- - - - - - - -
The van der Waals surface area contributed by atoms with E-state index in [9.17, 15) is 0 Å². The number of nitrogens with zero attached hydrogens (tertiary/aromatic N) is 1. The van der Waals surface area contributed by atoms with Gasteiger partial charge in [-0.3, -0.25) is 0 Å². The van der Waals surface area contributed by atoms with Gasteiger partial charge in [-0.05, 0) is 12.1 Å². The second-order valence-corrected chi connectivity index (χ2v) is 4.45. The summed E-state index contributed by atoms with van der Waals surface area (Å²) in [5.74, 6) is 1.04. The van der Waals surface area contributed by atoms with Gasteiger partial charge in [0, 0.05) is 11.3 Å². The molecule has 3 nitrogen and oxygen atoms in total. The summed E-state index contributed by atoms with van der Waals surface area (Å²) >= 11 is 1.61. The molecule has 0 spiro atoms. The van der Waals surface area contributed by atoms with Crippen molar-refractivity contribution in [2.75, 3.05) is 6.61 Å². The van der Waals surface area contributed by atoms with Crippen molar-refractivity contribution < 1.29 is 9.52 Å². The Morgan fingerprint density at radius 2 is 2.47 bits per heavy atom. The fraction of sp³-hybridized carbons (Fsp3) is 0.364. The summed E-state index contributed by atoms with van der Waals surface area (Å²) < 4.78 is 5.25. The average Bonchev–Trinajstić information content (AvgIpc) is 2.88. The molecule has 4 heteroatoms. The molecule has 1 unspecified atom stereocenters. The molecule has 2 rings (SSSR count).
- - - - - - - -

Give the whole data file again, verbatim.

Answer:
The van der Waals surface area contributed by atoms with E-state index in [9.17, 15) is 0 Å². The number of nitrogens with zero attached hydrogens (tertiary/aromatic N) is 1. The van der Waals surface area contributed by atoms with Gasteiger partial charge in [-0.3, -0.25) is 0 Å². The van der Waals surface area contributed by atoms with Gasteiger partial charge in [-0.05, 0) is 12.1 Å². The second-order valence-corrected chi connectivity index (χ2v) is 4.45. The summed E-state index contributed by atoms with van der Waals surface area (Å²) in [5.74, 6) is 1.04. The van der Waals surface area contributed by atoms with Gasteiger partial charge in [0, 0.05) is 11.3 Å². The molecule has 3 nitrogen and oxygen atoms in total. The summed E-state index contributed by atoms with van der Waals surface area (Å²) >= 11 is 1.61. The molecule has 0 spiro atoms. The van der Waals surface area contributed by atoms with Crippen molar-refractivity contribution in [2.75, 3.05) is 6.61 Å². The van der Waals surface area contributed by atoms with Crippen molar-refractivity contribution < 1.29 is 9.52 Å². The Morgan fingerprint density at radius 2 is 2.47 bits per heavy atom. The fraction of sp³-hybridized carbons (Fsp3) is 0.364. The summed E-state index contributed by atoms with van der Waals surface area (Å²) < 4.78 is 5.25. The average Bonchev–Trinajstić information content (AvgIpc) is 2.88. The molecule has 4 heteroatoms. The molecule has 1 unspecified atom stereocenters. The molecule has 2 rings (SSSR count).